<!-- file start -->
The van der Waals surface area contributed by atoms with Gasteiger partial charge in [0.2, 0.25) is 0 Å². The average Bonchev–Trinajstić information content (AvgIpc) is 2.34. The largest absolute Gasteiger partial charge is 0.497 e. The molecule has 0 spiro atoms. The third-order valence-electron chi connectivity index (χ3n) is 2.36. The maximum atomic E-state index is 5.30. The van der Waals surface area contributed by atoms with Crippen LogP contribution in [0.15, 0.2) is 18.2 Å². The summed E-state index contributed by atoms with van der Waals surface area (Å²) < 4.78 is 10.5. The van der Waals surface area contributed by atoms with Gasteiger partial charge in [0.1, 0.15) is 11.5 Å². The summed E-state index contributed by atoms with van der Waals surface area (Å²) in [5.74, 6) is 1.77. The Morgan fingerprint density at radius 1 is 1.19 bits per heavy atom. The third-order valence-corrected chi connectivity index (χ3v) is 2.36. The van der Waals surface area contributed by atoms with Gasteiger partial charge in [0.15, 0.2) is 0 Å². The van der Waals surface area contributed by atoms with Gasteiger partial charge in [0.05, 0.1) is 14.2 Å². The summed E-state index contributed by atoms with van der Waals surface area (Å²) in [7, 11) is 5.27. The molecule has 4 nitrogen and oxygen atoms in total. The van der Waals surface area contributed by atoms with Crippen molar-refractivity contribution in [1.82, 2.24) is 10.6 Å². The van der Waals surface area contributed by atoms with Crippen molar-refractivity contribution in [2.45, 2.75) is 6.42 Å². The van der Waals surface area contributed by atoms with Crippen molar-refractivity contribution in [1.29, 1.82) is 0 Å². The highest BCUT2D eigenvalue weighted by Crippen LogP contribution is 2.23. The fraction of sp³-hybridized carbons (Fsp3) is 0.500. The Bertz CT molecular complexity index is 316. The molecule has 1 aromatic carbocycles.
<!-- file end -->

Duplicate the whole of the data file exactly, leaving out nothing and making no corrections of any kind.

The van der Waals surface area contributed by atoms with Gasteiger partial charge in [0.2, 0.25) is 0 Å². The average Bonchev–Trinajstić information content (AvgIpc) is 2.34. The largest absolute Gasteiger partial charge is 0.497 e. The molecule has 0 spiro atoms. The third-order valence-electron chi connectivity index (χ3n) is 2.36. The maximum atomic E-state index is 5.30. The van der Waals surface area contributed by atoms with Crippen LogP contribution in [0.15, 0.2) is 18.2 Å². The summed E-state index contributed by atoms with van der Waals surface area (Å²) < 4.78 is 10.5. The van der Waals surface area contributed by atoms with Gasteiger partial charge in [0.1, 0.15) is 11.5 Å². The summed E-state index contributed by atoms with van der Waals surface area (Å²) in [5.74, 6) is 1.77. The Morgan fingerprint density at radius 1 is 1.19 bits per heavy atom. The third-order valence-corrected chi connectivity index (χ3v) is 2.36. The van der Waals surface area contributed by atoms with Gasteiger partial charge in [0.15, 0.2) is 0 Å². The van der Waals surface area contributed by atoms with Gasteiger partial charge in [0.05, 0.1) is 14.2 Å². The summed E-state index contributed by atoms with van der Waals surface area (Å²) in [7, 11) is 5.27. The molecule has 4 nitrogen and oxygen atoms in total. The van der Waals surface area contributed by atoms with Crippen molar-refractivity contribution in [1.82, 2.24) is 10.6 Å². The van der Waals surface area contributed by atoms with Crippen molar-refractivity contribution in [2.45, 2.75) is 6.42 Å². The van der Waals surface area contributed by atoms with Crippen molar-refractivity contribution in [1.29, 1.82) is 0 Å². The highest BCUT2D eigenvalue weighted by Crippen LogP contribution is 2.23. The fraction of sp³-hybridized carbons (Fsp3) is 0.500. The Bertz CT molecular complexity index is 316. The molecule has 1 aromatic carbocycles.